Carrageenan (E 407) is a natural extract of seaweed that has been used as a food additive for hundreds of years. It is employed very widely in both the human and pet food industries as a thickener, stabiliser and texturiser. In human food, carrageenan can be found in all sorts of foods from soy milk and yogurt to prepared meals and deli meats. In pet food, carrageenan is most often added in very small amounts to paté and loaf type wet foods to give them their characteristic firm consistency.
Which foods contain carrageenan?
As we mentioned above, carrageenan is primarily used in paté and loaf type wet pet foods. Unfortunately, since it is a technological additive and only needs to be added in very small amounts, it does not need to be declared by the manufacturer.
If you would like to find out whether your wet pet food contains carrageenan or not, you can either look for the phrases 'stabilised with carrageenan' or 'guaranteed carrageenan free by the manufacturer' on the product's review page here on AADF or, if you don't see them, you'll have to contact the manufacturer directly. The trouble is, since many wet food manufacturers outsource their production to third-party factories, their information might not be completely accurate. You could ask the manufacturer to check with their factory but since most factories source their ingredients from dozens if not hundreds of suppliers, any of which could add carrageenan to their mixes, even the factory might not know for sure.
To be 100% certain, you therefore need to ask the manufacturer to get confirmation from both the factory and the ingredient suppliers, which is a tall order.
Despite its widespread use and long heritage, carrageenan has attracted considerable criticism from certain quarters of the scientific community.
A number of studies  have linked food grade carrageenan (also known as un-degraded carrageenan or just CGN) to gastrointestinal inflammation as well as higher rates of intestinal lesions, ulcerations, and even tumours. Degraded carrageenan (sometimes called poligeenan or dCGN), though, is far more potent. It is a known carcinogen and is routinely used to induce inflammation in lab animals so that scientists can test anti-inflammation drugs. While degraded carrageenan is not permitted in pet food, there is concern that some food grade carrageenan may be contaminated with dCGN  and also that the acid environment of the stomach may degrade food-grade carrageenan to form dCGN .
HOWEVER, for every study suggesting carrageenan could be problematic, there is another indicating that it is perfectly safe. Although many of the more pro-carrageenan studies are funded by and in many cases directly carried but by carrageenan producers (Celtic Colloids, FMC) or their affiliates (Toxpertise, Iontox), they are still subject to peer review and not without merit. In particular, a comprehensive review carried out in 2014 concluded that no studies to date had adequately demonstrated any carcinogenic, tumour promoter, genotoxic, developmental or reproductive effects from consuming food grade carrageenan .
Most significantly, in 2018 the European Food Safety Authority carried out its own investigation into carrageenan and found no adverse effects from carrageenan in rats all the way up to 7,500 mg/kg of body weight per day, which is WAY more than is found in pet foods and was the highest dose tested . They did, however, express some uncertainties over the general lack of reliable information on the additive's effects and suggested more work was necessary before they could be 100% sure of its safety.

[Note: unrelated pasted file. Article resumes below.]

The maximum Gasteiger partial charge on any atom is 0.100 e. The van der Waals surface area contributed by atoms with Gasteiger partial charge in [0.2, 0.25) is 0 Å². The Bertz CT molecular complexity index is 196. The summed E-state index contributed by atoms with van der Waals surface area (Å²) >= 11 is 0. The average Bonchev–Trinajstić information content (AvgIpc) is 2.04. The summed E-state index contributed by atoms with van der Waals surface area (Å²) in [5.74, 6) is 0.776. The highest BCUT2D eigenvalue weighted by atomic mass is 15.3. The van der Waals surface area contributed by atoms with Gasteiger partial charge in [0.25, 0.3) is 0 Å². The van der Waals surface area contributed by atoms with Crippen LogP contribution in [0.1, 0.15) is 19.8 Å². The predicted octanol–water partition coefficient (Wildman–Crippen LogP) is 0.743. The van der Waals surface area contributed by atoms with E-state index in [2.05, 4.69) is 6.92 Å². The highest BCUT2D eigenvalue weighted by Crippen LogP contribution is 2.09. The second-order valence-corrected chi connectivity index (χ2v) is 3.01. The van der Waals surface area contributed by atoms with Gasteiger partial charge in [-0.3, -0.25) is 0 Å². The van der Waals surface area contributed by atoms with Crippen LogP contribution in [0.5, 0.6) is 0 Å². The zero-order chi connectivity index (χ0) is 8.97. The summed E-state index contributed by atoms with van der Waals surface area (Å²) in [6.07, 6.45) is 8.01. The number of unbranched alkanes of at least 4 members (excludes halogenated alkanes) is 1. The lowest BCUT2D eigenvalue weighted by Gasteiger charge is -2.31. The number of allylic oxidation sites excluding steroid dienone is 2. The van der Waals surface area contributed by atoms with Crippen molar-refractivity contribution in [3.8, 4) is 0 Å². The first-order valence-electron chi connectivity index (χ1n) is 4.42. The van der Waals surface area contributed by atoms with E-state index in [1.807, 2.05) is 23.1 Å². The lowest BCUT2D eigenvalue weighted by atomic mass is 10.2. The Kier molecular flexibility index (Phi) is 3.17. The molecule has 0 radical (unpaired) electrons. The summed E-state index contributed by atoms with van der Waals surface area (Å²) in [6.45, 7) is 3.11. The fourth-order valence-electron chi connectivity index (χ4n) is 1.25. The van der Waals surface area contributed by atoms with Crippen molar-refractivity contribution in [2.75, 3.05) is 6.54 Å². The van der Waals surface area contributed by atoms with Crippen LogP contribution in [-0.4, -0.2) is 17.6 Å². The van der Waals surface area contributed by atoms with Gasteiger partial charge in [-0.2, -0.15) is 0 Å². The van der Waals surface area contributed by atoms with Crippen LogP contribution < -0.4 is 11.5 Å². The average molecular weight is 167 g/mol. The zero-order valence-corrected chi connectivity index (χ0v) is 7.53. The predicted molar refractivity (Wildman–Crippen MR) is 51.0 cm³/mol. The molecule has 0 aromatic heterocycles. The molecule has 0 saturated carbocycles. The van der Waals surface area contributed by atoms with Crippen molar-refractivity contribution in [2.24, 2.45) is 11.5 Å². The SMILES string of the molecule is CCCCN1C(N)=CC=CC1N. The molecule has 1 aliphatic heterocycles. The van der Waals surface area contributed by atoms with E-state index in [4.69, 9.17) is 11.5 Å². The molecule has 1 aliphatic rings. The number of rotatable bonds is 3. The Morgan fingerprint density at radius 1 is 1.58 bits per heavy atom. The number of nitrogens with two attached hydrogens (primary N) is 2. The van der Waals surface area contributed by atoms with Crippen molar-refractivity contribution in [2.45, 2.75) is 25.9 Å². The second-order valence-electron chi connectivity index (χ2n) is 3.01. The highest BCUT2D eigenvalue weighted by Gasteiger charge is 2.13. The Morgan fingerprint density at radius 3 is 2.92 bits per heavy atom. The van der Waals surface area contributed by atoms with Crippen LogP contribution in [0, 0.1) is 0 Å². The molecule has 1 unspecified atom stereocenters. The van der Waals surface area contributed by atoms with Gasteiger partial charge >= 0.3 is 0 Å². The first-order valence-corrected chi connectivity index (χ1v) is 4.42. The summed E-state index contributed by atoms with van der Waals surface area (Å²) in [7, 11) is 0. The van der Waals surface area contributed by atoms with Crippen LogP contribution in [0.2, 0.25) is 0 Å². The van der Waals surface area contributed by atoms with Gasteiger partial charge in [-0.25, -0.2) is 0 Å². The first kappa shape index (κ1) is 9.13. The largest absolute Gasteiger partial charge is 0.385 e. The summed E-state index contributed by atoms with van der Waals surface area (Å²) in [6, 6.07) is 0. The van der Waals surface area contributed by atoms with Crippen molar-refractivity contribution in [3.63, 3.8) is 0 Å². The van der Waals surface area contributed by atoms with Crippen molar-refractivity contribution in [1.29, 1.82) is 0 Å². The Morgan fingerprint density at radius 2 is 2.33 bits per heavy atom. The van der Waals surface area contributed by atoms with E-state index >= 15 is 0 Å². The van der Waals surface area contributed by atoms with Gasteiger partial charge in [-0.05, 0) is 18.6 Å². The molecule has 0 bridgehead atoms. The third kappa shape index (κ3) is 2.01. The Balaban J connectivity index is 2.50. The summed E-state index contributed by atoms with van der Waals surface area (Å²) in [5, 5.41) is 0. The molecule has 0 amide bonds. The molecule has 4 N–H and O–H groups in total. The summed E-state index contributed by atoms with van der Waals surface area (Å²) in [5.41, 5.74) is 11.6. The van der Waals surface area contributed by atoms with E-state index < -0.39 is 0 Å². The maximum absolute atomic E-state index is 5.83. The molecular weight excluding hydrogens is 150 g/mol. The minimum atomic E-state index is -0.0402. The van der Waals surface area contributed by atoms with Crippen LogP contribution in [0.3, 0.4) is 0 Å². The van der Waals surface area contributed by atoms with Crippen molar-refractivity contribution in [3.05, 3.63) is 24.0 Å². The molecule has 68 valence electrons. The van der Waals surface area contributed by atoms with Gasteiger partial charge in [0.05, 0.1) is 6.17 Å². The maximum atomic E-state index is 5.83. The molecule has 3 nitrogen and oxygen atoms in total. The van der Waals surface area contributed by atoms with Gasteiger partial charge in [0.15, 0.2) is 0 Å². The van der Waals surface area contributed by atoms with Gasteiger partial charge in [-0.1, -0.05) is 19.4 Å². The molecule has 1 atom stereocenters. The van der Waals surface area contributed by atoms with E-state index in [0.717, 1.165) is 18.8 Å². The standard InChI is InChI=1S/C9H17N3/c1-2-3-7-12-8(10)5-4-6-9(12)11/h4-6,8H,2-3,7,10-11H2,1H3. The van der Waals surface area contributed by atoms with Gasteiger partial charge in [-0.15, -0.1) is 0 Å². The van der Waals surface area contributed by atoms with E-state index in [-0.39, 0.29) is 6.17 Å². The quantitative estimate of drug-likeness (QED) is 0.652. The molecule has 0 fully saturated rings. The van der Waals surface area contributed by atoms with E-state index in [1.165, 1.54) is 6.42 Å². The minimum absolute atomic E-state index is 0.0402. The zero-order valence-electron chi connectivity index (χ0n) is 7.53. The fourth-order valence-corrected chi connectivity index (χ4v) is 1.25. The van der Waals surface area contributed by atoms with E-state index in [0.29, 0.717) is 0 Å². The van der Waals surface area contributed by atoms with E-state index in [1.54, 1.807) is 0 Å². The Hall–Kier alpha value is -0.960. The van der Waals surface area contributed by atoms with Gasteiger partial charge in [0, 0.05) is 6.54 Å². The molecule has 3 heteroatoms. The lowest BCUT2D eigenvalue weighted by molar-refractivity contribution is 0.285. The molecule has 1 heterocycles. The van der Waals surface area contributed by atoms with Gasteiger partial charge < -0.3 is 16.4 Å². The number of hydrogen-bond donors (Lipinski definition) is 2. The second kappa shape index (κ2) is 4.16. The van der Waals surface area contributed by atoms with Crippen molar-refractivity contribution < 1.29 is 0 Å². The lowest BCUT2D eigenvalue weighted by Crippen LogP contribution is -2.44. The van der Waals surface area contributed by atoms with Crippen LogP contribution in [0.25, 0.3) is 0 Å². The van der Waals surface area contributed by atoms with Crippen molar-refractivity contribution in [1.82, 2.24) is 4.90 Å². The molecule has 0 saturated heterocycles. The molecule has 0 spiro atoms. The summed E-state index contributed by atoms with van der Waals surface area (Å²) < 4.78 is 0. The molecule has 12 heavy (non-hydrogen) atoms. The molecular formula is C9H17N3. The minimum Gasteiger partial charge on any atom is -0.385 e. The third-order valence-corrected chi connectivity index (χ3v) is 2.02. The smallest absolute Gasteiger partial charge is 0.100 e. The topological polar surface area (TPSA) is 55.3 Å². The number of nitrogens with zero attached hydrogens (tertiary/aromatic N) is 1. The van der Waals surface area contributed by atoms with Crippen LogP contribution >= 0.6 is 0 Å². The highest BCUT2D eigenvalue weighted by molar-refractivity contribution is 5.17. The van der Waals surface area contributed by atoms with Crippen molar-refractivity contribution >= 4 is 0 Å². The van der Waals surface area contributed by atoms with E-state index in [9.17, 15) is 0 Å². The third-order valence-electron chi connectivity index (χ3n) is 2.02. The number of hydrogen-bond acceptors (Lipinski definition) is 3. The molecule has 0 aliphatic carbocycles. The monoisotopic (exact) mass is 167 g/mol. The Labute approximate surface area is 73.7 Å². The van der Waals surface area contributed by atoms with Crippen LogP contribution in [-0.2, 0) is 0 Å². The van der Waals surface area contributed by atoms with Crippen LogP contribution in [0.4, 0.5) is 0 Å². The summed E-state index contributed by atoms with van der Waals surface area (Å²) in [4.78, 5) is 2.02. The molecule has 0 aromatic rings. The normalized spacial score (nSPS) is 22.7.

Carrageenan is certainly not the worst additive in pet food and for most dogs, the very small amount used is not likely to cause any upsets at all but we do still think caution is warranted. If your dog has a history of digestive upsets, it may well be best to look for a food that is free from carrageenan and other similarly controversial ingredients. Changing the diet up every so often would also help to limit the chances of carrageenan or any associated issues from building up in the dog's system over time.
Review of Harmful Gastrointestinal Effects of Carrageenan in Animal Experiments. Tobacman JK. Environmental Health Perspectives 109(10): 983-994. 2001. https://www.ncbi.nlm.nih.gov/pmc/articles/PMC1242073/
Exposure to common food additive carrageenan leads to reduced sulfatase activity and increase in sulfated glycosaminoglycans in human epithelial cells. Yang B, Bhattacharyya S, Linhardt R and Tobacman JK. Biochimie 94(6): 1309-16. 2012. https://www.ncbi.nlm.nih.gov/pubmed/22410212
Exposure to the common food additive carrageenan leads to glucose intolerance, insulin resistance and inhibition of insulin signalling in HepG2 cells and C57BL/6J mice. Bhattacharyya S, O-Sullivan I, Katyal S, Unterman T and Tobacman JK. Diabetologia 55(1): 194-203. 2012. https://www.ncbi.nlm.nih.gov/pubmed/22011715
Molecular weight distribution of carrageenans studied by a combined gel permeation/inductively coupled plasma (GPC/ICP) method. Yoshitaka Uno, Toshio Omoto, Yasunori Goto. Food Additives & Contaminants. 2010. https://www.tandfonline.com/doi/abs/10.1080/02652030117235
Food additive carrageenan: Part I: A critical review of carrageenan in vitro studies, potential pitfalls, and implications for human health and safety. McKim JM. Critical Reviews in Toxicology 44(3): 211-43. 2014. https://www.ncbi.nlm.nih.gov/pubmed/24456237
Food additive carrageenan: Part II: A critical review of carrageenan in vivo safety studies. Weiner ML. Critical Reviews in Toxicology 44(3): 244-69. 2014. https://www.ncbi.nlm.nih.gov/pubmed/24467586
Re‐evaluation of carrageenan (E 407) and processed Eucheuma seaweed (E 407a) as food additives. EFSA Panel on Food Additives and Nutrient Sources added to Food (ANS). EFSA Journal. 2018. https://efsa.onlinelibrary.wiley.com/doi/full/10.2903/j.efsa.2018.5238
Find foods containing Carrageenan See the full Ingredient Glossary